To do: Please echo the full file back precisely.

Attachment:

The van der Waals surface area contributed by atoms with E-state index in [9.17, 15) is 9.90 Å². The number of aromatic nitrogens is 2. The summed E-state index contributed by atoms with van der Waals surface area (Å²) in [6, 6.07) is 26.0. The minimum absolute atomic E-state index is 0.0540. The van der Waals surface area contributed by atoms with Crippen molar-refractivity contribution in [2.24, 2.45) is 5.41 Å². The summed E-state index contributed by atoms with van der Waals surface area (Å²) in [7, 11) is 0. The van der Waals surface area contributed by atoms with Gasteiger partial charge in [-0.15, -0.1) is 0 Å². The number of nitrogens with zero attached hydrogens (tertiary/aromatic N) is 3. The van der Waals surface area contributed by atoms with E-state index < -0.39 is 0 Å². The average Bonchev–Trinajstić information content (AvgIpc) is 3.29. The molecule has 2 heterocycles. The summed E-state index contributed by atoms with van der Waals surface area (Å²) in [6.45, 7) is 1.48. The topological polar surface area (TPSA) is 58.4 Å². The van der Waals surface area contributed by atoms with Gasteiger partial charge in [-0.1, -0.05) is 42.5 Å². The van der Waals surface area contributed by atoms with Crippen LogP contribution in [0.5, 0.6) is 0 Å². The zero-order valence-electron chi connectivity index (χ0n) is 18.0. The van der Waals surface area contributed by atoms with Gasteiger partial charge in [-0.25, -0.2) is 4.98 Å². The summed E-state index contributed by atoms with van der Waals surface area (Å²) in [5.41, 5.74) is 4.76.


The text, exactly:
The van der Waals surface area contributed by atoms with E-state index in [9.17, 15) is 9.90 Å². The number of aromatic nitrogens is 2. The summed E-state index contributed by atoms with van der Waals surface area (Å²) in [6, 6.07) is 26.0. The minimum absolute atomic E-state index is 0.0540. The van der Waals surface area contributed by atoms with Crippen molar-refractivity contribution in [2.24, 2.45) is 5.41 Å². The summed E-state index contributed by atoms with van der Waals surface area (Å²) in [7, 11) is 0. The van der Waals surface area contributed by atoms with Gasteiger partial charge in [-0.15, -0.1) is 0 Å². The number of nitrogens with zero attached hydrogens (tertiary/aromatic N) is 3. The van der Waals surface area contributed by atoms with E-state index < -0.39 is 0 Å². The average Bonchev–Trinajstić information content (AvgIpc) is 3.29. The molecule has 2 heterocycles. The summed E-state index contributed by atoms with van der Waals surface area (Å²) in [6.45, 7) is 1.48. The topological polar surface area (TPSA) is 58.4 Å². The van der Waals surface area contributed by atoms with Gasteiger partial charge in [-0.1, -0.05) is 42.5 Å². The van der Waals surface area contributed by atoms with Crippen LogP contribution in [0.5, 0.6) is 0 Å². The zero-order valence-electron chi connectivity index (χ0n) is 18.0. The van der Waals surface area contributed by atoms with Gasteiger partial charge in [-0.25, -0.2) is 4.98 Å². The summed E-state index contributed by atoms with van der Waals surface area (Å²) in [5.41, 5.74) is 4.76.